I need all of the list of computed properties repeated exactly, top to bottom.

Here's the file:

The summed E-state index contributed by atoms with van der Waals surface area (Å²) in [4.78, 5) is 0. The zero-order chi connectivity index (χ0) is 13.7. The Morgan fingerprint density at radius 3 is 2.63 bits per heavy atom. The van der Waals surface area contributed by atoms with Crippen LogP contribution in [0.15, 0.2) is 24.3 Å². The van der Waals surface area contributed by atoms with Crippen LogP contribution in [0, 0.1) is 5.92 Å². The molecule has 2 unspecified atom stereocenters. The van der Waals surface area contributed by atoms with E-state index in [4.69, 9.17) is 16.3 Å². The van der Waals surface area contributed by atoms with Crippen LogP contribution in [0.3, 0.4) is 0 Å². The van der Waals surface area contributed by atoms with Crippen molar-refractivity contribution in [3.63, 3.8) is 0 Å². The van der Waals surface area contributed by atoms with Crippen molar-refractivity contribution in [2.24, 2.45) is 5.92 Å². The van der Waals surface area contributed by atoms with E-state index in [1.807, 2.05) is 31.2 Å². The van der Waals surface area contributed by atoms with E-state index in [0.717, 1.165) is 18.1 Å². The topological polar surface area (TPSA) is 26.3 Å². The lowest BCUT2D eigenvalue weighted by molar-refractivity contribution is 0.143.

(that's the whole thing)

The summed E-state index contributed by atoms with van der Waals surface area (Å²) in [4.78, 5) is 0. The zero-order chi connectivity index (χ0) is 13.7. The Morgan fingerprint density at radius 3 is 2.63 bits per heavy atom. The van der Waals surface area contributed by atoms with Crippen LogP contribution in [0.15, 0.2) is 24.3 Å². The van der Waals surface area contributed by atoms with Crippen LogP contribution in [0, 0.1) is 5.92 Å². The molecule has 2 unspecified atom stereocenters. The van der Waals surface area contributed by atoms with E-state index in [4.69, 9.17) is 16.3 Å². The van der Waals surface area contributed by atoms with Crippen LogP contribution in [0.3, 0.4) is 0 Å². The van der Waals surface area contributed by atoms with Crippen molar-refractivity contribution in [3.63, 3.8) is 0 Å². The van der Waals surface area contributed by atoms with Crippen molar-refractivity contribution in [2.24, 2.45) is 5.92 Å². The van der Waals surface area contributed by atoms with E-state index in [1.807, 2.05) is 31.2 Å². The van der Waals surface area contributed by atoms with E-state index in [0.717, 1.165) is 18.1 Å². The topological polar surface area (TPSA) is 26.3 Å². The lowest BCUT2D eigenvalue weighted by molar-refractivity contribution is 0.143.